Satisfy your taste for curry or tandori at this close-to-base restaurant. Lunch sets run from ¥800-1400 and include choices of vegetable, chicken, lentil, or mutton curries. Nan or rice as well as a small salad accompany most dishes. The garlic cheese nan is well-loved at Nepali Kitchen, as well as their lassi (yogurt) drinks. The dinner menu is more varied and includes samosas and other “snacks,” curries and tandoori. Dinner sets run ¥1780-1890. You can rent the entire restaurant for a party and they have a full bar available. In the entryway to the restaurant they sell South American wool sweaters, Indian saris, jewelry and other eclectic items. This is a small restaurant with no division of smoking and non-smoking areas. Hours: Open 7 days a week. Lunch: 11:30am-3pm; Dinner: 5-11pm. Telephone: 042-551-8300.
DIRECTIONS: Turn left out of the Fussa Gate (set odometer to zero). Stay in the left-hand lane and go straight. When the road forks and Highway 16 splits off, stay to the left and keep going straight. You will cross Highway 7 and at the next corner you will see a gravel/dirt parking lot on your left, just before a gas station (2.2 km from the Fussa Gate). You should park in one of the five or so spots in this lot. Then turn around and look across the street—you’ll see a white awning and green door both labeled “Nepali Kitchen.” -confirmed by Sarah Straus, September 2013.
This chain of Japanese restaurants seems like the Japanese-food version of Dennys. They typically have at least picture menus and the food is pretty good. Most of them have all-you-can-drink soft drinks. There are Jonathan’s everywhere, and the one closest to the Fussa Gate is near Fussa Station. They are generally open late, which is nice if you are getting back to base late and need a meal.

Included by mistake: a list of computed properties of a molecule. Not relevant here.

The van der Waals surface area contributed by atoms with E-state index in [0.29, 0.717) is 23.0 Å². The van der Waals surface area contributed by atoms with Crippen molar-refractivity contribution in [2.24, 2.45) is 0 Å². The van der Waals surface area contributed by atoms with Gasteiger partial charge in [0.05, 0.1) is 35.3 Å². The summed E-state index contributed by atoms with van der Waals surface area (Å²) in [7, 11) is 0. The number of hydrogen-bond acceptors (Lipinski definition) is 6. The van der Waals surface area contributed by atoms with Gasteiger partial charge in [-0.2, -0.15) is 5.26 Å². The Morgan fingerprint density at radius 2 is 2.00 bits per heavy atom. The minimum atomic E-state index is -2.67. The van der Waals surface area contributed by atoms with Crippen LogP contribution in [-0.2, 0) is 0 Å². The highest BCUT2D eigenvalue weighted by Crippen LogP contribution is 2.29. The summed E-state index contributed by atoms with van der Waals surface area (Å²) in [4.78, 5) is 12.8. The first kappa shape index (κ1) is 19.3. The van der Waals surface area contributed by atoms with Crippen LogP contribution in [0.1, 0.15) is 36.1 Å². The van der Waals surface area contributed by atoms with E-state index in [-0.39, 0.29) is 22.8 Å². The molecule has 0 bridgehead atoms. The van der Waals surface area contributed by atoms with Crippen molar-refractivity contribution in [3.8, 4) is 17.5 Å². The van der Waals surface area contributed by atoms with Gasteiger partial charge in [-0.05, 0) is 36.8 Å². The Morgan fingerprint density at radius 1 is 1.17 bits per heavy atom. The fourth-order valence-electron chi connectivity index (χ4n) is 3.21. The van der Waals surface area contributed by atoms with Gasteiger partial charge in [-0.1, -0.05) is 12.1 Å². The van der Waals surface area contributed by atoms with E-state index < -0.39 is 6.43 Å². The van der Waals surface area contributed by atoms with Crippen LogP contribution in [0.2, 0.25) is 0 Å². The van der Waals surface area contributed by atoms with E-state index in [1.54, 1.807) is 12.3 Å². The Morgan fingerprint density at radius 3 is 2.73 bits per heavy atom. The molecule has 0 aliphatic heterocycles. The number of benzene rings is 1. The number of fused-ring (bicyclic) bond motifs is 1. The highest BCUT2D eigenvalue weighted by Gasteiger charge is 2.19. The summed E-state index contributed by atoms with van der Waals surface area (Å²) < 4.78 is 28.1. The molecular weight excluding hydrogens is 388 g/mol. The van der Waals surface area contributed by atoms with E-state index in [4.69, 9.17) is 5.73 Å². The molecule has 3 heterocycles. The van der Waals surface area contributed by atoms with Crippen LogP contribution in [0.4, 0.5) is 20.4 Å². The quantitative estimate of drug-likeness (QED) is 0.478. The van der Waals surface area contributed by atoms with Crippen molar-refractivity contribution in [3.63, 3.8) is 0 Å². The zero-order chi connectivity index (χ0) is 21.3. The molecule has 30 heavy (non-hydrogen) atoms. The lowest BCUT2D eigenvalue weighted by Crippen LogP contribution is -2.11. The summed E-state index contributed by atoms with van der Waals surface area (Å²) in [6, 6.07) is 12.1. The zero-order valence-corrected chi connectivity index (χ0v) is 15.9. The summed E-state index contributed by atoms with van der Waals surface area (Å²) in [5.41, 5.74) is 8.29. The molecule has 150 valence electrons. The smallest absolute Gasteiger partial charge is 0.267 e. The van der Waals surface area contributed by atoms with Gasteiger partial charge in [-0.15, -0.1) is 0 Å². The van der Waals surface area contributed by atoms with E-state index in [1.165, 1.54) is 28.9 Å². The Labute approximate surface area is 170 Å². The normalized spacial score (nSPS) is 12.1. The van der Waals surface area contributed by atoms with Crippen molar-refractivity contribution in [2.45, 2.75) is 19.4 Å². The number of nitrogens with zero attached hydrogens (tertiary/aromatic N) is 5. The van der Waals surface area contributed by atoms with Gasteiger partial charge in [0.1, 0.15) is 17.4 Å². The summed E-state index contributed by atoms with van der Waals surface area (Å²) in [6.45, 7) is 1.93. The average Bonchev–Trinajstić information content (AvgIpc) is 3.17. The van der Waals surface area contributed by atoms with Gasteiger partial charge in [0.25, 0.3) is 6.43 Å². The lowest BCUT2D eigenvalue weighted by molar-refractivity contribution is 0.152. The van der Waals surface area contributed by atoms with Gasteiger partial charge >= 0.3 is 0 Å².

DIRECTIONS #1: Go straight out the Supply Gate and cross two railroad tracks. Jonathan’s will be past the 2nd railroad tracks on the left. Hours: 10am – 2am. 042-539-7216
DIRECTIONS #2: Go right out of East Gate. At the first light turn left. Jonathan’s will be on the left at the next light. Open 24 hours. 042-520-7009 Kyoko Bissell, 2010
A reader had trouble finding this place. Do we need better directions or is it closed? Leave comments if you can help us. – Sarah, Dec 2013
The Bamiyan Chinese restaurant chain (featuring a peach logo) is popular because of its family atmosphere, delicious food and affordable prices. Three are near Yokota. Monday through Saturday, a lunch set for ¥580 is featured (children’s set is ¥480). Equally delicious are the Bamiyan noodles (¥380), gyoza (¥230), and the dinners ¥400-700). For an additional ¥150, you can add steamed rice, Chinese pickles and soup to your dinner. And, amazingly, unlimited self-serve drinks are only ¥150. The picture menu is in English. The last order is taken immediately before closing. Hours: 10am-2am weekdays (open 9am weekends).
DIRECTIONS, Hamura Location: Exit the Fussa gate and go straight, across one set of tracks. At the “Y” intersection, go to the right and turn right at the 2nd light. You are now very near Fussa Station, on a street called Yanagi Dori. Seiyu is on the left. Drive another 3.7 km. The restaurant is on the right and has a large parking lot. Telephone: 0425-70-7068. Address: 2-14-1 Sakaecho, Hamura.
DIRECTIONS, East Gate location: turn right out of the East Gate and turn left at the first light, turn right at the 5 way intersection (not hard right), turn left into Daiei parking. Bamiyan is located next to Daiei.